Thursday, September 16, 2010

How do we give?

As a "gift officer," I realize that I am supposed to be a pro on how to be a faithful giver, how to be a good steward of the monetary gift one receives, but in reality, I have no freaking clue.

I just got off the phone with an angry gentleman. Angry about who knows what, but angry enough to say things that put me down and caused me then to return the anger. But amid his rude comments, he said something along the lines of "I know it says somewhere in the Bible that you're supposed to give I figure if I give 10% I'm all set, right?" I flippantly said yes, but I'm not sure I did anyone a favor by answering that way.

Money is so sticky. Money is something that we all work to accumulate. It is something that we think about probably more than most things in life, and something that causes us more stress than other aspects of life. Yet we still don't feel like we can talk about it.

Let me put it into perspective. A young woman finds out she is pregnant. She goes around telling everyone once she can and it begins to dominate conversations just as her belly begins to dominate her clothes. Once the baby is born, that little bundle of joy continues to control most conversations, basically until the day he moves out (or the mother dies, to be more realistic).

But money is something that is always there, always looming, always peering over our shoulders. I'm in no way trying to say that money should hold an equally important spot in conversation as a baby, but I do think we allow money to permeate our thoughts in an unhealthy way because we don't talk about it.

Look at the financial crisis. I blame much of the problem on lack of communication. Looking at my own debt from student loans and friend's debts, I also think this was lack of hard conversations.

As a fearful flier, I have read book upon book about ways to conquer my fear. Many of them suggest that "naming" the fear is the only real way to release its power over you. I wonder if the same can be said to our fear of money...

So yea, I ask people for money. And it is awkward. But I think it shouldn't be. This gentleman on the phone today offered me a very valuable opportunity to challenge his beliefs that his 10% would get him to heaven. I do not think that ensures a person a "spot" in heaven, and I think it is unhealthy when a person thinks they have earned anything in relationship to grace. Money is something completely humanly constructed, therefore it can never have anything to do with our relationship with God. It is also so deeply connected with humanity that it is almost constantly sinful, so we should get rid of it. Not spending it on junk that breaks in a few years, but spending it on things that can in some way touch the kin-dom of God. Donations to charities and those in need are a few options, but there are many.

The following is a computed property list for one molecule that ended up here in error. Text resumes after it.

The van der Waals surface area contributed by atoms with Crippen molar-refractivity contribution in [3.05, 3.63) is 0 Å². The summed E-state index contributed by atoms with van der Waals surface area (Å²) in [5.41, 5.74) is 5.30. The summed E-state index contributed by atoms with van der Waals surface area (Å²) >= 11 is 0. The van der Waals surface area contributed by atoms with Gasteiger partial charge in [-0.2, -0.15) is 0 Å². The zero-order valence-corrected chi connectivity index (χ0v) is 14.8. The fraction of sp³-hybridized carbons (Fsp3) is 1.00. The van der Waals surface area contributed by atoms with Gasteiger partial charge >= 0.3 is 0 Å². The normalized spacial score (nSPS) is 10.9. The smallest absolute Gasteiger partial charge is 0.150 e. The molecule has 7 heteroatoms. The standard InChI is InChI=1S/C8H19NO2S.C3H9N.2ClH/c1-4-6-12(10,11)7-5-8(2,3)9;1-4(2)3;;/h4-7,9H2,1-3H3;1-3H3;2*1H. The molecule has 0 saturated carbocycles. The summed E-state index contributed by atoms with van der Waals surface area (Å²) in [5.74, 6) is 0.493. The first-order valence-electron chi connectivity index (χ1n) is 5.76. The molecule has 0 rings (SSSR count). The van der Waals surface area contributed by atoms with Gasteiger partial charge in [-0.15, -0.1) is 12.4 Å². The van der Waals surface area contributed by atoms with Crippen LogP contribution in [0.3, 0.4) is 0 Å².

And if you don't give what? I'm pretty sure you'd still be a lousy sinner even if you gave 99.9% of your money away (yes, people, I think everyone, including Mother Theresa was a lousy sinner, and I thank God for that). But we still must try. And if we ever achieve that goal, like this man did, we set higher ones.

Talking about money is only uncomfortable because it reminds us of our addiction to it. And that's embarassing...

Wednesday, September 8, 2010

The Meaning of Life

During my lunch hour yesterday, I rushed home to get my car cleaned. I was stressed because I had a time constraint and stressed because there were many other things I needed to get done in that hour long respite from work. I had to stop by my apartment to grab something and hustled up the stairs. I saw an Amazon package sitting on my porch and I was totally perplexed. I didn't think I was expecting anything from Amazon, but here was this package. Something felt weird about it. Then I looked at the sender.

The sender was none other than the family of Eric Obermann, whom I mentioned in the previous post. I caught my breath as I realized that whatever was in this package was going to render me emotionally heavy for the rest of the day. Then I knew exactly what it was.

I opened the box with the usual excitement one gets from opening a package that contains an item you already know and expect, and there was the book. The book was titled "The Meaning of Life" which is a collection of essays by many different people regarding what is truly meaningful and what makes a life worth living. This was the book I read with Eric. This was the book I left behind half on accident/half on purpose. This was the book I loved but had made peace with losing about a year ago.

Along with the book was a card from Eric's mother. It was a truly beautiful card written during a time of immense grief (I don't know how she did that), and at the end she said that life is made up of those moments where you show tiny acts of love.

Tiny acts of love.

Such wisdom from such a woman who has lived such a life. By sending me the book, the newspaper from the day Eric died when he was on the cover, and the copy of the memorial service, she showed me love beyond all words. In her time of grief, she continues to love. She continues to show her tiny acts of love which truly do make up a full and meaningful life.

So I went on with the rest of my day, but Eric and his family were not far from my thoughts. They have been near me almost every minute over the past few weeks, and their love for each other and for humanity truly inspires me.

What a blessing...
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